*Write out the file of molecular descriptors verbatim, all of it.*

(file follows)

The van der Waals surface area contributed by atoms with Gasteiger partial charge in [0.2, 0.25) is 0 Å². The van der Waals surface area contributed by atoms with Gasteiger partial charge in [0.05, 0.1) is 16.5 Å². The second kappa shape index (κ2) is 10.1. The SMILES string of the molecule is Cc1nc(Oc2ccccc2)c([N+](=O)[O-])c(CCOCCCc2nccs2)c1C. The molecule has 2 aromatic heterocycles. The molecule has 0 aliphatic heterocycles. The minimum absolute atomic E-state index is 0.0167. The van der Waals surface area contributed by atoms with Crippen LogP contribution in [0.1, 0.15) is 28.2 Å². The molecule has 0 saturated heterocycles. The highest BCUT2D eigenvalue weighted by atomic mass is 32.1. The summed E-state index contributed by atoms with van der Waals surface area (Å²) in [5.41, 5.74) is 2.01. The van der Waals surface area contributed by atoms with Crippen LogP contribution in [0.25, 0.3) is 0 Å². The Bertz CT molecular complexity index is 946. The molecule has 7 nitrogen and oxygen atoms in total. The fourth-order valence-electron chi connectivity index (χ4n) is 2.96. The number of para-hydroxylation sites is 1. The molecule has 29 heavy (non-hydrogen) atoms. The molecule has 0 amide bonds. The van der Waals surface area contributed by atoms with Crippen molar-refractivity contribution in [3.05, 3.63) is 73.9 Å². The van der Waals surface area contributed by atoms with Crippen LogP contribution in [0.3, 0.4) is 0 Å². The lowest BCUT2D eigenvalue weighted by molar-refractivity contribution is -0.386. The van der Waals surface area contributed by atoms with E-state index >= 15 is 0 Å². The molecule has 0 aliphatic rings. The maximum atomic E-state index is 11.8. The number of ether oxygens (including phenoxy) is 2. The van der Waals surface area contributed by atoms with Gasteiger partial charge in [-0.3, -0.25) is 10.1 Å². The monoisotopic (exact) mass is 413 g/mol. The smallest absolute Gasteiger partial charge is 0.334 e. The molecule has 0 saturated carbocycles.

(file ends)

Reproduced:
The van der Waals surface area contributed by atoms with Gasteiger partial charge in [0.2, 0.25) is 0 Å². The van der Waals surface area contributed by atoms with Gasteiger partial charge in [0.05, 0.1) is 16.5 Å². The second kappa shape index (κ2) is 10.1. The SMILES string of the molecule is Cc1nc(Oc2ccccc2)c([N+](=O)[O-])c(CCOCCCc2nccs2)c1C. The molecule has 2 aromatic heterocycles. The molecule has 0 aliphatic heterocycles. The minimum absolute atomic E-state index is 0.0167. The van der Waals surface area contributed by atoms with Crippen LogP contribution in [0.1, 0.15) is 28.2 Å². The molecule has 0 saturated heterocycles. The highest BCUT2D eigenvalue weighted by atomic mass is 32.1. The summed E-state index contributed by atoms with van der Waals surface area (Å²) in [5.41, 5.74) is 2.01. The van der Waals surface area contributed by atoms with Crippen LogP contribution in [0.25, 0.3) is 0 Å². The Bertz CT molecular complexity index is 946. The molecule has 7 nitrogen and oxygen atoms in total. The fourth-order valence-electron chi connectivity index (χ4n) is 2.96. The number of para-hydroxylation sites is 1. The molecule has 29 heavy (non-hydrogen) atoms. The molecule has 0 amide bonds. The van der Waals surface area contributed by atoms with Crippen molar-refractivity contribution in [3.05, 3.63) is 73.9 Å². The van der Waals surface area contributed by atoms with Crippen LogP contribution in [0.3, 0.4) is 0 Å². The lowest BCUT2D eigenvalue weighted by molar-refractivity contribution is -0.386. The van der Waals surface area contributed by atoms with E-state index >= 15 is 0 Å². The molecule has 0 aliphatic rings. The maximum atomic E-state index is 11.8. The number of ether oxygens (including phenoxy) is 2. The van der Waals surface area contributed by atoms with Gasteiger partial charge in [-0.3, -0.25) is 10.1 Å². The monoisotopic (exact) mass is 413 g/mol. The smallest absolute Gasteiger partial charge is 0.334 e. The molecule has 0 saturated carbocycles.